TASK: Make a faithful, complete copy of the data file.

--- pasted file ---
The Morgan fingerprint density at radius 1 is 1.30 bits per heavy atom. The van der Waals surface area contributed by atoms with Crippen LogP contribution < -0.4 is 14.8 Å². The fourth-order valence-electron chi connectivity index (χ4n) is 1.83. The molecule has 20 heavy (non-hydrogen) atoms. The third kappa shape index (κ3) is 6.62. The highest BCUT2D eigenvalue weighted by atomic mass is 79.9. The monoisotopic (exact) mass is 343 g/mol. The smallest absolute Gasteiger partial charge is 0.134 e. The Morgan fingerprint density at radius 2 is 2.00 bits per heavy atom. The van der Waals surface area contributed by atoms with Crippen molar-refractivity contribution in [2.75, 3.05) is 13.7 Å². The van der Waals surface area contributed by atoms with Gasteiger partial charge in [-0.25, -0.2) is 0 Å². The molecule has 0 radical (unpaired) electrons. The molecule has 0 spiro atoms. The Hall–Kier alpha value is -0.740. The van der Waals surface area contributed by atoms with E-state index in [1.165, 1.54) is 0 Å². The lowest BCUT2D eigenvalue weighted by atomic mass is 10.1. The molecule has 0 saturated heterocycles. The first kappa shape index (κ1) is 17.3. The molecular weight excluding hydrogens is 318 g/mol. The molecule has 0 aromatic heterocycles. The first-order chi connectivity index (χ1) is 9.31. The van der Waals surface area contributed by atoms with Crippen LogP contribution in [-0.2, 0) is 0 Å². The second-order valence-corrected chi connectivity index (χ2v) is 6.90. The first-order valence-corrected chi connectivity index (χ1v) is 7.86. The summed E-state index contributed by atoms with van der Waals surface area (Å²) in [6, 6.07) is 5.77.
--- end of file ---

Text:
The Morgan fingerprint density at radius 1 is 1.30 bits per heavy atom. The van der Waals surface area contributed by atoms with Crippen LogP contribution < -0.4 is 14.8 Å². The fourth-order valence-electron chi connectivity index (χ4n) is 1.83. The molecule has 20 heavy (non-hydrogen) atoms. The third kappa shape index (κ3) is 6.62. The highest BCUT2D eigenvalue weighted by atomic mass is 79.9. The monoisotopic (exact) mass is 343 g/mol. The smallest absolute Gasteiger partial charge is 0.134 e. The Morgan fingerprint density at radius 2 is 2.00 bits per heavy atom. The van der Waals surface area contributed by atoms with Crippen molar-refractivity contribution in [2.75, 3.05) is 13.7 Å². The van der Waals surface area contributed by atoms with Gasteiger partial charge in [-0.25, -0.2) is 0 Å². The molecule has 0 radical (unpaired) electrons. The molecule has 0 spiro atoms. The Hall–Kier alpha value is -0.740. The van der Waals surface area contributed by atoms with E-state index in [1.165, 1.54) is 0 Å². The lowest BCUT2D eigenvalue weighted by atomic mass is 10.1. The molecule has 0 saturated heterocycles. The first kappa shape index (κ1) is 17.3. The molecular weight excluding hydrogens is 318 g/mol. The molecule has 0 aromatic heterocycles. The first-order chi connectivity index (χ1) is 9.31. The van der Waals surface area contributed by atoms with Crippen LogP contribution in [-0.2, 0) is 0 Å². The second-order valence-corrected chi connectivity index (χ2v) is 6.90. The first-order valence-corrected chi connectivity index (χ1v) is 7.86. The summed E-state index contributed by atoms with van der Waals surface area (Å²) in [6, 6.07) is 5.77.